|1853-1857||Democrat||November 23, 1804, in Hillsboro, New Hampshire||October 8, 1869, in Concord, New Hampshire|
|Vice President||First Lady||Previous Occupations||States in Union|
|William Rufus King||Jane Means Appleton Pierce (Wife)||Lawyer, Public Official||31|
Pierce’s parents were Benjamin and Anna Kendrick Pierce. Pierce married Jane Means Appleton in 1834. They had two sons: Frank Robert and Benjamin. Their first son, Franklin, died as an infant.
Pierce was a dark horse candidate for the Democratic Party, only winning the nomination on the forty-ninth ballot. Yet, he won the presidency by a landslide. He was viewed as a potential bridge to unite the country in the ongoing divide over slavery because he represented a northern state, but also supported southern slave owners. Once in office, however, Pierce was not able to fulfill such an elusive goal. Pierce believed that the Constitution safeguarded slavery and was in favor of expanding it. He even desired the acquisition of Cuba as a new slave state. Pierce strongly supported the Kansas-Nebraska Act, which was passed in 1854, and repealed the Missouri Compromise, thereby permitting state residents to decide about slavery for themselves. Bloody encounters between slavery factions ensued in Kansas, as well as in Boston.
Pierce is credited with expanding U.S. territory by negotiating the Gadsden Purchase from Mexico in 1853. This deal added the lands that we know today as New Mexico and Arizona for a cost of $10 million.
At the end of Pierce’s term, the Democratic Party refused to re-nominate him. When asked what a president should do after leaving office, he noted, “There’s nothing left . . . but to get drunk.” Later in 1860 some friends encouraged him to run for president again, but he refused.
Pierce commented on slavery during his Inaugural Address: “I believe that involuntary servitude, as it exists in different States of this Confederacy, is recognized by the Constitution.” (March 4, 1853)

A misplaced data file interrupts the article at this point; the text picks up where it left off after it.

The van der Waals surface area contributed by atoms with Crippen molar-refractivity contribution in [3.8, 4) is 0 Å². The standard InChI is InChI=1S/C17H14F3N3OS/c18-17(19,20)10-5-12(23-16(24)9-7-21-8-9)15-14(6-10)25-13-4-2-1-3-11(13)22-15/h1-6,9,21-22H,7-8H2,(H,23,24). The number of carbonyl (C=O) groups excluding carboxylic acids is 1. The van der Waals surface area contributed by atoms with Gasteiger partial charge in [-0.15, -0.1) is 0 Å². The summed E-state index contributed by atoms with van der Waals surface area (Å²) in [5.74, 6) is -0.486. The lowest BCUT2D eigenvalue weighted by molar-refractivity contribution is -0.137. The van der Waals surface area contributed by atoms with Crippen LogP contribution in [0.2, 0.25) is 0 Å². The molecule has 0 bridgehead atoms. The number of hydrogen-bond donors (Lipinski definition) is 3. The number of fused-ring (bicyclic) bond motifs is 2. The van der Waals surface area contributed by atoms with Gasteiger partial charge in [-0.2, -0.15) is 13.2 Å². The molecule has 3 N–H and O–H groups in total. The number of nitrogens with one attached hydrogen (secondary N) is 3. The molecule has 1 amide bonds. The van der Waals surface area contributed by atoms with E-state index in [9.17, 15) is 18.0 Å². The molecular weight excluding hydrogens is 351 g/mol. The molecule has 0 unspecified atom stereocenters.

Following his term and recognizing that war seemed imminent, Pierce wrote to his friend Jefferson Davis, who was leading the Southern secession, “If I were in the Southerners’ places, after so many years of aggression, I should probably be doing what they are doing. If our fathers were mistaken when they formed the Constitution, then the sooner we are apart the better.”
At This Time
1853: The U.S. Senate ratifies the Gadsden Purchase to acquire parts of southern New Mexico and Arizona • Samuel Colt revolutionizes the manufacture of small arms • Levi Strauss sells heavyweight cotton pants (the first blue jeans) to California miners • 1854: Democrats and Whigs who opposed slavery establish the Republican Party in reaction to the passage of the Kansas-Nebraska Act • 1856: A Neanderthal skull is found in a cave near Dusseldorf, Germany
Did You Know?
Soon after Pierce was elected, he and his wife and son were riding in a train from Boston when it suddenly derailed and crashed into a field below the tracks. Bennie was killed in the accident, and the Pierces never recovered.
Franklin Pierce is the only president who affirmed (rather than “swore”) the presidential oath of office.
Pierce was the first president to employ a full-time bodyguard to protect him, a duty which was later assumed by what we now know as the Secret Service.
Information about Pierce, his family, and the Pierce family home in Concord, New Hampshire.
In-depth essays created by the University of Virginia on Pierce’s life and administration.
Field Trips for Franklin Pierce
Franklin Pierce Homestead
Hillsborough, New Hampshire
Built by the president’s father, Governor Benjamin Pierce, this home was lived in by Franklin Pierce for thirty years. Elegant in its day, the house features imported wallpapers, hand-stenciled walls, furniture contemporary to its era, and even a ballroom!
The Pierce Manse, Historic Home of Franklin Pierce
Concord, New Hampshire
Home of New Hampshire’s only president, this Greek Revival house was the home of Franklin Pierce for six years in the mid-nineteenth century. It has been faithfully restored with many furnishings belonging to the family.